[31] Maung Chit Thu, commonly referred to as Chit Thu, was the operations commander of Democratic Karen Buddhist Army (DKBA) Battalion #999 prior to the DKBA transformation into the Tatmadaw Border Guard Force, which began in September 2010. His role has grown considerably since the transformation, and he is now second in command of Tatmadaw BGF forces, overseeing BGF battalions #1017, #1018, #1019 and #1012 based in Ko Ko, Hpa-an District. Abuses committed by Maung Chit Thu have been cited in previous KHRG reports, including ordering the forcible relocation of villagers from eight villages in Lu Pleh Township in July 2011, while acting as a Border Guard commander, see, “Pa’an Situation Update: June to August 2011,” KHRG, October 2011. For more information on the DKBA/Border Guard transformation, see, for example: “Border Guard Forces of Southeast Command formed in Paingkyon of Kayin State,” New Light of Myanmar, August 22nd 2010; and “Border Guard Force formed at Atwinkwinkalay region, Myawaddy Township, Kayin State,” New Light of Myanmar, August 25th  2010.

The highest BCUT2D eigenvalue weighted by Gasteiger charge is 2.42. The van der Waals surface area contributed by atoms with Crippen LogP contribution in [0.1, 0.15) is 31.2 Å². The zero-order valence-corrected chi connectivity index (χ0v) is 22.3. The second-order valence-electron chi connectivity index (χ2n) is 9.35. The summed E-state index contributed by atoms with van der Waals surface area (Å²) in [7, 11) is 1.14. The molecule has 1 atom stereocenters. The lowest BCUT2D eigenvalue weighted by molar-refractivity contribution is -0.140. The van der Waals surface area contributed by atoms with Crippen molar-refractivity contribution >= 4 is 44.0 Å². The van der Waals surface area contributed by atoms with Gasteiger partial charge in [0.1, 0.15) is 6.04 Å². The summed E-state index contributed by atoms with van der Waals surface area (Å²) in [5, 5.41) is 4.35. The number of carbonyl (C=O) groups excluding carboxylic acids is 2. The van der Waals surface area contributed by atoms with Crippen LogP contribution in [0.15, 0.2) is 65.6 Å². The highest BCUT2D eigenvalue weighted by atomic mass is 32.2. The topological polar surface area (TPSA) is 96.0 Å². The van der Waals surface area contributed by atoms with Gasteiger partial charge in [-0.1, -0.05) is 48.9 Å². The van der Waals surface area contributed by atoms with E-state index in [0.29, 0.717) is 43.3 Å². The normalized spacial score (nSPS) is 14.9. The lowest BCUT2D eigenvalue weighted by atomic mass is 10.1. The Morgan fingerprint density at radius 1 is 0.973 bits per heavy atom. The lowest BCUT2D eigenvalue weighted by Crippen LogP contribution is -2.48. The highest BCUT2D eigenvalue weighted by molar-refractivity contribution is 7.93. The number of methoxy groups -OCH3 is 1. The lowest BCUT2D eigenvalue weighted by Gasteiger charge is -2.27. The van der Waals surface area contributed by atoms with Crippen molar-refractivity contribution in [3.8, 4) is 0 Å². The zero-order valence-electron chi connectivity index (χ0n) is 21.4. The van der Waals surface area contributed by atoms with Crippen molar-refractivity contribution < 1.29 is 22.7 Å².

[32] See “Papun Situation Update: Dwe Lo Township, March 2012 to March 2013,” KHRG, July 2013

[33] See “Hpapun Incident Report: Destruction of paddy nursery field in Dwe Lo Township, November 2012,” KHRG, July 2014. Please note that in this report, Saw L--- has been censored as Saw A--- and J--- village has been censored as K--- village.

[35] See “Hpapun Situation Update: Bu Tho, Lu Thaw and Dwe Lo townships, January 2013,” KHRG, June 2014.

[36] A Standard refers to a grade in the Burmese education system. Primary school runs from Standard 1 to Standard 4, middle school is Standards 5-8 and high school is Standards 9-10.

[37] See “Hpapun District Situation Update: Dwe Lo Township, January to February 2013,” KHRG, July 2014.

[39] This information was also included in an unpublished Situation Update from Hpapun District received by KHRG in November 2013.